Them and Me
France, 63 min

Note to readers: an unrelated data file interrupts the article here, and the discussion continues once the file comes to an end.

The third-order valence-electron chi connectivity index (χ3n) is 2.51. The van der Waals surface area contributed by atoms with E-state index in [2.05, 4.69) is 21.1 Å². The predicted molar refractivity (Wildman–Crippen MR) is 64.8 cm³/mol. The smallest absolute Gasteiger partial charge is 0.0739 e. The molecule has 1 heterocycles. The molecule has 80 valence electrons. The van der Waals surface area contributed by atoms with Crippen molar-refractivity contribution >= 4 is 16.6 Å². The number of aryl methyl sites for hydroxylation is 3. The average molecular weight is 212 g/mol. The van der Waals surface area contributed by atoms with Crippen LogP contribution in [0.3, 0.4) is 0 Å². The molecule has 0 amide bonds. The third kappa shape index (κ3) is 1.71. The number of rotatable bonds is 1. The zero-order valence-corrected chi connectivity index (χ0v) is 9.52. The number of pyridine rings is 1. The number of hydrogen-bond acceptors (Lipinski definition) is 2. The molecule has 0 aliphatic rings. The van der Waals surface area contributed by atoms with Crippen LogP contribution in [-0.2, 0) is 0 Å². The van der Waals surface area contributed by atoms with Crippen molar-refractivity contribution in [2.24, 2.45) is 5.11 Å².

Once upon a time, in the mountains of New-Guinea, there was a dense forest, split by almost naked men following a vague Ariadne’s thread, with an anthropologist-filmmaker on their heels: “They say that this camera is my bow”, in other words, the metaphorical double of a tool enabling the Papuans to appropriate for themselves the resources of an environment whose power devours and supports human life. It is “they” who Stéphane Breton wants to film. And he, having become a “grocer” through no will of his own, observer of the bargaining that links him to his hosts via subjective camera. This therefore is the climax of classic ethnographical film, leaving no room for contemplation, and trying its hand at intimate comedy. The ob-scene, what “science” cannot reveal, becomes the impromptu “terrain” of encounters, the ethnocentrism and romanticism of the myth of the “noble savage” are swept away by the humorous revelation of the intersubjectivity that bears a worrying and yet familiar strangeness. Filming “a square metre of misunderstandings”, is the winning gamble of Eux et moi.